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Improving and Enhancing Forest Habitat

Stand Improvement

Many southern Ontario forests have experienced degradation through poor management, overharvesting, or other activities. Such forests are characterized by poor structural diversity, lack of mature forest elements, few trees of good health and vigour, prevalence of fungal diseases, and/or limited regeneration of good quality seedlings. While rehabilitation plans should be developed in response to specific stand challenges, they should generally focus on the identification and retention of desirable trees, coupled with targeted thinning to improve growth and regeneration. 

Additionally, identify and consider protecting special habitat features. For example, retaining some cavity trees and snags (dead standing trees) provides habitat for a large variety of forest birds, species at risk, and other wildlife species.

Enlarge and Reconnect Existing Forest

The amount of forest interior habitat can be increased, sometimes significantly, by reforesting fields and other large openings within woodlands, restoring marginal farmland around forest edges, and reconnecting isolated / fragmented forests. Strategic reforestation can have important, lasting ecological benefits for area-sensitive and forest-interior species. The exception is reforesting land that is, or may have been historically naturally open, such as prairies and savannahs, or old fields and other open features that are providing beneficial habitat for other wildlife.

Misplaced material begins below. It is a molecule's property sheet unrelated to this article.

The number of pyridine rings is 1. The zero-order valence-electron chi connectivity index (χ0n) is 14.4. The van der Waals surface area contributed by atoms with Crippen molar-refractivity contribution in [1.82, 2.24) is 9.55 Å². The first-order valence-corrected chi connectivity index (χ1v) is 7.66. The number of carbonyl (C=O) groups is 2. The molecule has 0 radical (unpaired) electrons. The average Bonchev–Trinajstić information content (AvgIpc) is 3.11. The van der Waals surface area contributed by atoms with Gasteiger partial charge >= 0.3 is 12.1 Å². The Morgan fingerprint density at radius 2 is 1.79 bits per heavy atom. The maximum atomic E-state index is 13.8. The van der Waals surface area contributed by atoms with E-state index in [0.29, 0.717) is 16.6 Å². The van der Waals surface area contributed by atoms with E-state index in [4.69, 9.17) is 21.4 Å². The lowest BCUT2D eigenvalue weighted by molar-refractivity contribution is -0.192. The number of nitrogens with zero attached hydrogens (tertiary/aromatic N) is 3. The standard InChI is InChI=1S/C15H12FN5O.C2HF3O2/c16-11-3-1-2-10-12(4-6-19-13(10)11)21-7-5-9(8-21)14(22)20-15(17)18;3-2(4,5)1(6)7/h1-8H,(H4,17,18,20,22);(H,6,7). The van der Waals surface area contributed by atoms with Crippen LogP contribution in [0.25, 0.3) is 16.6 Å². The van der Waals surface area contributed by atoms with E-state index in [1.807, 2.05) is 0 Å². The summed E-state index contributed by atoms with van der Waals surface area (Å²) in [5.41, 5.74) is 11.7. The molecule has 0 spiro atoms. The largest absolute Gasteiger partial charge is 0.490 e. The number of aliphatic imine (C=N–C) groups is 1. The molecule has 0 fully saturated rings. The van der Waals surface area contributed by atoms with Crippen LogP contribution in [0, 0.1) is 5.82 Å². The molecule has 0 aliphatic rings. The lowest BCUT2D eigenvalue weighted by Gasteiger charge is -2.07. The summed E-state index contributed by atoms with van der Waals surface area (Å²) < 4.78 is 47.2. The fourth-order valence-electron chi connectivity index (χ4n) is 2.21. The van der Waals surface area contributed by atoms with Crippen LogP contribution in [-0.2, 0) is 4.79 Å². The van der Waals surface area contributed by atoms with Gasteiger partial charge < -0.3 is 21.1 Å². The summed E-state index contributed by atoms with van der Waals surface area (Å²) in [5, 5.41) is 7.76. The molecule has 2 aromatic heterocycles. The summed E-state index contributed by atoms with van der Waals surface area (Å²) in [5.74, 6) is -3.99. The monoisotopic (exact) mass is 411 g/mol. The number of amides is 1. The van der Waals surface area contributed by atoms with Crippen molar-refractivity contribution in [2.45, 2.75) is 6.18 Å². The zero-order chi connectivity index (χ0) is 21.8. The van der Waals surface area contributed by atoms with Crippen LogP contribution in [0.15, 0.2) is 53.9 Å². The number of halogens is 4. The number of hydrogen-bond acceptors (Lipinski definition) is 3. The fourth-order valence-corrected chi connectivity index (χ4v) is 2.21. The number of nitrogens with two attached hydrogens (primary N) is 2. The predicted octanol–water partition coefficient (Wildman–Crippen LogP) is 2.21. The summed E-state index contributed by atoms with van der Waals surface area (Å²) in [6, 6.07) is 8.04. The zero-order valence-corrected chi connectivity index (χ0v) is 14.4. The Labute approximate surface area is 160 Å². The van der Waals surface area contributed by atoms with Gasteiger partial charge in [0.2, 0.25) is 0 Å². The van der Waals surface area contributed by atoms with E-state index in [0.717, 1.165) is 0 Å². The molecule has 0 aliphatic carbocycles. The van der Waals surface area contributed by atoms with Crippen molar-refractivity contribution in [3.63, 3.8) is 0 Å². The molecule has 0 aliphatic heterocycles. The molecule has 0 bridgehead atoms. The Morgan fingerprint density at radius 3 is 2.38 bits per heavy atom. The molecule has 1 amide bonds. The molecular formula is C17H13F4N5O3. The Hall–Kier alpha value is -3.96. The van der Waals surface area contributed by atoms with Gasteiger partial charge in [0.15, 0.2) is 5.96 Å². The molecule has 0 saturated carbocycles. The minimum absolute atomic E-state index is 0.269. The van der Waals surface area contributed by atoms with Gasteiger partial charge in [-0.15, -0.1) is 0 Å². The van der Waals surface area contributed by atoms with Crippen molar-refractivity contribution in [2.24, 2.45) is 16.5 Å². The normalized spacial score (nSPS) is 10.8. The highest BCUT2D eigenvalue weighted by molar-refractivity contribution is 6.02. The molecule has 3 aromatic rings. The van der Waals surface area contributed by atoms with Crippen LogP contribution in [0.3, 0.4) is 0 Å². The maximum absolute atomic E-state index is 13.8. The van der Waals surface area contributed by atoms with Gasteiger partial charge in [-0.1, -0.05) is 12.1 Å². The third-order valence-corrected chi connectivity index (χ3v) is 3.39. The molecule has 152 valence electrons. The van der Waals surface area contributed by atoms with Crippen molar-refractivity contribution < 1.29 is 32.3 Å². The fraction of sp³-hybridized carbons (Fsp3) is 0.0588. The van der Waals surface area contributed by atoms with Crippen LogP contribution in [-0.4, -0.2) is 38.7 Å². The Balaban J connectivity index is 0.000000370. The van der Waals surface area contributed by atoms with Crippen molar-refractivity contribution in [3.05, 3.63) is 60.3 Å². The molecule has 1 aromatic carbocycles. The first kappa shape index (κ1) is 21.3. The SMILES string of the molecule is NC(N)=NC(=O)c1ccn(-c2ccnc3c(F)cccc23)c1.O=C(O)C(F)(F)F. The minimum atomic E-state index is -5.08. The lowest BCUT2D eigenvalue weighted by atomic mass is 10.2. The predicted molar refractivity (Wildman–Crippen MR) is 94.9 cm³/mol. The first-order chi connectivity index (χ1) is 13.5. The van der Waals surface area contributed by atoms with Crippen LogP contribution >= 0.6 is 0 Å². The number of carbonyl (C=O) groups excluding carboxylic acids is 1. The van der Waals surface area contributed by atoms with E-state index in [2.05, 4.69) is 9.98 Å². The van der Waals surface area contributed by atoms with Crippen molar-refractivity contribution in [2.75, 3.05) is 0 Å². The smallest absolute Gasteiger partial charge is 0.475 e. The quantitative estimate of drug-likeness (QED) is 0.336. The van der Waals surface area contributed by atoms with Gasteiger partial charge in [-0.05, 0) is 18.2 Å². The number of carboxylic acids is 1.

Protect Valleylands and Swamps

Forests bordering streams and ravines provide important habitat for Acadian Flycatchers, Louisiana Waterthrushes, and other forest birds, particularly in regions where little other forest cover exists. Protect ravine forests from erosion and disruption by leaving at least a 10 metre buffer of trees along the top of the ravine slope. Degraded slopes and valleys can be restored by natural or planned regeneration.

It is best to avoid harvesting timber from ravines and stream banks because subsequent erosion may diminish stream water quality.

Swamps provide important habitat for species such as Acadian Flycatcher and Prothonotary Warbler, and more common species such as Wood Duck (Aix sponsa) and Northern Waterthrush (Seiurus noveboracensis). Swamps and other wetlands also protect the quality and quantity of water supplies. Preserving wetlands provides environmental benefits for humans, birds and other wildlife.